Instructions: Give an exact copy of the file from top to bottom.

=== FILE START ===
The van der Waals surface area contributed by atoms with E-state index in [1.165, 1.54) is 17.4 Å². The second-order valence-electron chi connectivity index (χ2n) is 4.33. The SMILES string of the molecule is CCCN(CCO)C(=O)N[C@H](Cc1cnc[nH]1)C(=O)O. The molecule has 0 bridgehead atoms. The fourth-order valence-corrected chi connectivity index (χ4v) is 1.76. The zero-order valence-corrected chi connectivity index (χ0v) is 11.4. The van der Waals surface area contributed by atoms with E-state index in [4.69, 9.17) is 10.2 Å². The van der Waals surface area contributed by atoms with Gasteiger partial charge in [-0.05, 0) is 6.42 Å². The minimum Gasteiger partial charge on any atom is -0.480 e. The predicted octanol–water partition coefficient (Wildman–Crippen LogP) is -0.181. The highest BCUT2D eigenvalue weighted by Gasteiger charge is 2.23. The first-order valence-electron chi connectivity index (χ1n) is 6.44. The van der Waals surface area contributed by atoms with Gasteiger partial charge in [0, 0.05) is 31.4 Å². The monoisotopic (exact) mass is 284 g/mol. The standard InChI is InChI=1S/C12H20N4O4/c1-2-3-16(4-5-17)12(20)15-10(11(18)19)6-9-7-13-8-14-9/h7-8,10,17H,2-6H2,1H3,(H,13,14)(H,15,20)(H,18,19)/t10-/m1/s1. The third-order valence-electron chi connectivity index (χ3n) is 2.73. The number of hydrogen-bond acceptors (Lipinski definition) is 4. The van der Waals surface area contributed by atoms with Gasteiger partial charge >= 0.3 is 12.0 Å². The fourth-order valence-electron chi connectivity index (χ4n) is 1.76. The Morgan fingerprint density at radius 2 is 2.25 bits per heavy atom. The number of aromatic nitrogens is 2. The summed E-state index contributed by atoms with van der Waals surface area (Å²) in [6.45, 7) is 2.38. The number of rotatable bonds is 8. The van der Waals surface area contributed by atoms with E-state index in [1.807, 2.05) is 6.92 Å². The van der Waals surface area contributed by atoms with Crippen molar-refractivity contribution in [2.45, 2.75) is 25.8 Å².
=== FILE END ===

The van der Waals surface area contributed by atoms with E-state index in [1.165, 1.54) is 17.4 Å². The second-order valence-electron chi connectivity index (χ2n) is 4.33. The SMILES string of the molecule is CCCN(CCO)C(=O)N[C@H](Cc1cnc[nH]1)C(=O)O. The molecule has 0 bridgehead atoms. The fourth-order valence-corrected chi connectivity index (χ4v) is 1.76. The zero-order valence-corrected chi connectivity index (χ0v) is 11.4. The van der Waals surface area contributed by atoms with E-state index in [4.69, 9.17) is 10.2 Å². The van der Waals surface area contributed by atoms with Gasteiger partial charge in [-0.05, 0) is 6.42 Å². The minimum Gasteiger partial charge on any atom is -0.480 e. The predicted octanol–water partition coefficient (Wildman–Crippen LogP) is -0.181. The highest BCUT2D eigenvalue weighted by Gasteiger charge is 2.23. The first-order valence-electron chi connectivity index (χ1n) is 6.44. The van der Waals surface area contributed by atoms with Gasteiger partial charge in [0, 0.05) is 31.4 Å². The monoisotopic (exact) mass is 284 g/mol. The standard InChI is InChI=1S/C12H20N4O4/c1-2-3-16(4-5-17)12(20)15-10(11(18)19)6-9-7-13-8-14-9/h7-8,10,17H,2-6H2,1H3,(H,13,14)(H,15,20)(H,18,19)/t10-/m1/s1. The third-order valence-electron chi connectivity index (χ3n) is 2.73. The number of hydrogen-bond acceptors (Lipinski definition) is 4. The van der Waals surface area contributed by atoms with Gasteiger partial charge >= 0.3 is 12.0 Å². The fourth-order valence-electron chi connectivity index (χ4n) is 1.76. The Morgan fingerprint density at radius 2 is 2.25 bits per heavy atom. The number of aromatic nitrogens is 2. The summed E-state index contributed by atoms with van der Waals surface area (Å²) in [6.45, 7) is 2.38. The number of rotatable bonds is 8. The van der Waals surface area contributed by atoms with E-state index in [1.807, 2.05) is 6.92 Å². The van der Waals surface area contributed by atoms with Crippen molar-refractivity contribution in [2.45, 2.75) is 25.8 Å².